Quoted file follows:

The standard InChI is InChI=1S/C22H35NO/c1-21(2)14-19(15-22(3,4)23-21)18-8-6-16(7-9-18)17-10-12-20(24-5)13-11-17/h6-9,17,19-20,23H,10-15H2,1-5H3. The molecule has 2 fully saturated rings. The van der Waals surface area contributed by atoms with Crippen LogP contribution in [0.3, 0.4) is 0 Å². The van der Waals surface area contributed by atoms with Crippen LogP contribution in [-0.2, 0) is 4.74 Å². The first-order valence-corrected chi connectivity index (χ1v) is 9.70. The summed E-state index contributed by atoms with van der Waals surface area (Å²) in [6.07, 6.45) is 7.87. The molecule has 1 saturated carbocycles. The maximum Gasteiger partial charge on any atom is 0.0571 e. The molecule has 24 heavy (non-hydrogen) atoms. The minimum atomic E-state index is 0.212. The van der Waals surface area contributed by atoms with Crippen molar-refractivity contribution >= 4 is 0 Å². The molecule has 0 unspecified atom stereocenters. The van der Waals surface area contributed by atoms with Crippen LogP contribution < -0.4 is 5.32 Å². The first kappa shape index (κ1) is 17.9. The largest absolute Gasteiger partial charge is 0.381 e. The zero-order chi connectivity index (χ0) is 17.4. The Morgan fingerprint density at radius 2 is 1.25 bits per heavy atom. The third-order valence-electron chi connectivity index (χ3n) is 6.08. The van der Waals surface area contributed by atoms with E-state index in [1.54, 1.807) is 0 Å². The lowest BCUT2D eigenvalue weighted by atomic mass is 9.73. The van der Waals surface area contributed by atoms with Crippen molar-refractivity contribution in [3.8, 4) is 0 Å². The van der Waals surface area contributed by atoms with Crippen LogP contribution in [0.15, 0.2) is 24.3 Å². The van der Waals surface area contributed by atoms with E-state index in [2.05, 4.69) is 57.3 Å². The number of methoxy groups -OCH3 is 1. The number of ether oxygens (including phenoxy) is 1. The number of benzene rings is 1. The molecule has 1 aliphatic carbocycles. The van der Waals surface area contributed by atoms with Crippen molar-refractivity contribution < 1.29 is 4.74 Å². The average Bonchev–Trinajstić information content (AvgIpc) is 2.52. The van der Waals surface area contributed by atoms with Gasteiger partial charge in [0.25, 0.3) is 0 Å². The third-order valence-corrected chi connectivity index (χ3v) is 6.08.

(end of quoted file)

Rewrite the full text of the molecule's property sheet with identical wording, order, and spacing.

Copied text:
The standard InChI is InChI=1S/C22H35NO/c1-21(2)14-19(15-22(3,4)23-21)18-8-6-16(7-9-18)17-10-12-20(24-5)13-11-17/h6-9,17,19-20,23H,10-15H2,1-5H3. The molecule has 2 fully saturated rings. The van der Waals surface area contributed by atoms with Crippen LogP contribution in [0.3, 0.4) is 0 Å². The van der Waals surface area contributed by atoms with Crippen LogP contribution in [-0.2, 0) is 4.74 Å². The first-order valence-corrected chi connectivity index (χ1v) is 9.70. The summed E-state index contributed by atoms with van der Waals surface area (Å²) in [6.07, 6.45) is 7.87. The molecule has 1 saturated carbocycles. The maximum Gasteiger partial charge on any atom is 0.0571 e. The molecule has 24 heavy (non-hydrogen) atoms. The minimum atomic E-state index is 0.212. The van der Waals surface area contributed by atoms with Crippen molar-refractivity contribution >= 4 is 0 Å². The molecule has 0 unspecified atom stereocenters. The van der Waals surface area contributed by atoms with Crippen LogP contribution < -0.4 is 5.32 Å². The first kappa shape index (κ1) is 17.9. The largest absolute Gasteiger partial charge is 0.381 e. The zero-order chi connectivity index (χ0) is 17.4. The Morgan fingerprint density at radius 2 is 1.25 bits per heavy atom. The third-order valence-electron chi connectivity index (χ3n) is 6.08. The van der Waals surface area contributed by atoms with E-state index in [1.54, 1.807) is 0 Å². The lowest BCUT2D eigenvalue weighted by atomic mass is 9.73. The van der Waals surface area contributed by atoms with Crippen molar-refractivity contribution in [3.8, 4) is 0 Å². The van der Waals surface area contributed by atoms with Crippen LogP contribution in [0.15, 0.2) is 24.3 Å². The van der Waals surface area contributed by atoms with E-state index in [2.05, 4.69) is 57.3 Å². The number of methoxy groups -OCH3 is 1. The number of ether oxygens (including phenoxy) is 1. The number of benzene rings is 1. The molecule has 1 aliphatic carbocycles. The van der Waals surface area contributed by atoms with Crippen molar-refractivity contribution < 1.29 is 4.74 Å². The average Bonchev–Trinajstić information content (AvgIpc) is 2.52. The van der Waals surface area contributed by atoms with Gasteiger partial charge in [0.25, 0.3) is 0 Å². The third-order valence-corrected chi connectivity index (χ3v) is 6.08.